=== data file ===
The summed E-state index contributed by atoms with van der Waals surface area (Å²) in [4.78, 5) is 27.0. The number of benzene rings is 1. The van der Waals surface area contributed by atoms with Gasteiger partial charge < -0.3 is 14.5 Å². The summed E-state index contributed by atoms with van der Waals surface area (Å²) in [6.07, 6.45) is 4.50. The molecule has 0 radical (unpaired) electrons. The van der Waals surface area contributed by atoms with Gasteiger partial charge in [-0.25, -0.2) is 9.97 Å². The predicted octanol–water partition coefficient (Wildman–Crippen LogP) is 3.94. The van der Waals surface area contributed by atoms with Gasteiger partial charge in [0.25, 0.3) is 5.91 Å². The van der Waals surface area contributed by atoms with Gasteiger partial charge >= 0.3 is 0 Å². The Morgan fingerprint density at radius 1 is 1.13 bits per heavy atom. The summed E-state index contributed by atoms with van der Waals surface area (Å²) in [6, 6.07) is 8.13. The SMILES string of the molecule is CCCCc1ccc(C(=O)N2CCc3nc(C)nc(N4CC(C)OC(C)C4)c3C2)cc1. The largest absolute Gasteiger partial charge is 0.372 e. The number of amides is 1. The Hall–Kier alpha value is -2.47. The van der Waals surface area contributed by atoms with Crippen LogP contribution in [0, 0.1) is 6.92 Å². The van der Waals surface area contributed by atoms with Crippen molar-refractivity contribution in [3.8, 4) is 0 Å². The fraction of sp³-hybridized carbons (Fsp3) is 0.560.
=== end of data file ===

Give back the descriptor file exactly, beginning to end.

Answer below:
The summed E-state index contributed by atoms with van der Waals surface area (Å²) in [4.78, 5) is 27.0. The number of benzene rings is 1. The van der Waals surface area contributed by atoms with Gasteiger partial charge < -0.3 is 14.5 Å². The summed E-state index contributed by atoms with van der Waals surface area (Å²) in [6.07, 6.45) is 4.50. The molecule has 0 radical (unpaired) electrons. The van der Waals surface area contributed by atoms with Gasteiger partial charge in [-0.25, -0.2) is 9.97 Å². The predicted octanol–water partition coefficient (Wildman–Crippen LogP) is 3.94. The van der Waals surface area contributed by atoms with Gasteiger partial charge in [0.25, 0.3) is 5.91 Å². The van der Waals surface area contributed by atoms with Gasteiger partial charge >= 0.3 is 0 Å². The Morgan fingerprint density at radius 1 is 1.13 bits per heavy atom. The summed E-state index contributed by atoms with van der Waals surface area (Å²) in [6, 6.07) is 8.13. The SMILES string of the molecule is CCCCc1ccc(C(=O)N2CCc3nc(C)nc(N4CC(C)OC(C)C4)c3C2)cc1. The largest absolute Gasteiger partial charge is 0.372 e. The number of amides is 1. The Hall–Kier alpha value is -2.47. The van der Waals surface area contributed by atoms with Crippen LogP contribution in [0, 0.1) is 6.92 Å². The van der Waals surface area contributed by atoms with Crippen molar-refractivity contribution in [3.8, 4) is 0 Å². The fraction of sp³-hybridized carbons (Fsp3) is 0.560.